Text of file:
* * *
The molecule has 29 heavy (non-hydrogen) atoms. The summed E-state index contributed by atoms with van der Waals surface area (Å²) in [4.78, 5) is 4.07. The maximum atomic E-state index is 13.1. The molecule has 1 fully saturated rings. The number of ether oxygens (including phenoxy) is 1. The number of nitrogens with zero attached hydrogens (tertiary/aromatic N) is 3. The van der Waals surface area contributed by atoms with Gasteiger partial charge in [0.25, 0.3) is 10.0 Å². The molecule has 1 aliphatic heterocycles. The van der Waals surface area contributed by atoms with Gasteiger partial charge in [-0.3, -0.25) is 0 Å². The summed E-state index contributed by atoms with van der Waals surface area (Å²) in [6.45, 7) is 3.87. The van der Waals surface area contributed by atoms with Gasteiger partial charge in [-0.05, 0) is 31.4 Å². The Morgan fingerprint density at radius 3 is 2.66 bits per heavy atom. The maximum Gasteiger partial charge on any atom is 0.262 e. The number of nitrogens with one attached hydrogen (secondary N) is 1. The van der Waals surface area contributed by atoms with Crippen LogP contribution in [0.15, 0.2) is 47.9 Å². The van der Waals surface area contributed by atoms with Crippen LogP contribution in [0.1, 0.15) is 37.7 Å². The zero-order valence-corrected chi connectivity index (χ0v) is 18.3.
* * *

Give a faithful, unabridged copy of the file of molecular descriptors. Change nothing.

The molecule has 29 heavy (non-hydrogen) atoms. The summed E-state index contributed by atoms with van der Waals surface area (Å²) in [4.78, 5) is 4.07. The maximum atomic E-state index is 13.1. The molecule has 1 fully saturated rings. The number of ether oxygens (including phenoxy) is 1. The number of nitrogens with zero attached hydrogens (tertiary/aromatic N) is 3. The van der Waals surface area contributed by atoms with Gasteiger partial charge in [0.25, 0.3) is 10.0 Å². The molecule has 1 aliphatic heterocycles. The van der Waals surface area contributed by atoms with Gasteiger partial charge in [-0.3, -0.25) is 0 Å². The summed E-state index contributed by atoms with van der Waals surface area (Å²) in [6.45, 7) is 3.87. The van der Waals surface area contributed by atoms with Gasteiger partial charge in [-0.05, 0) is 31.4 Å². The Morgan fingerprint density at radius 3 is 2.66 bits per heavy atom. The maximum Gasteiger partial charge on any atom is 0.262 e. The number of nitrogens with one attached hydrogen (secondary N) is 1. The van der Waals surface area contributed by atoms with Crippen LogP contribution in [0.15, 0.2) is 47.9 Å². The van der Waals surface area contributed by atoms with Crippen LogP contribution in [0.1, 0.15) is 37.7 Å². The zero-order valence-corrected chi connectivity index (χ0v) is 18.3.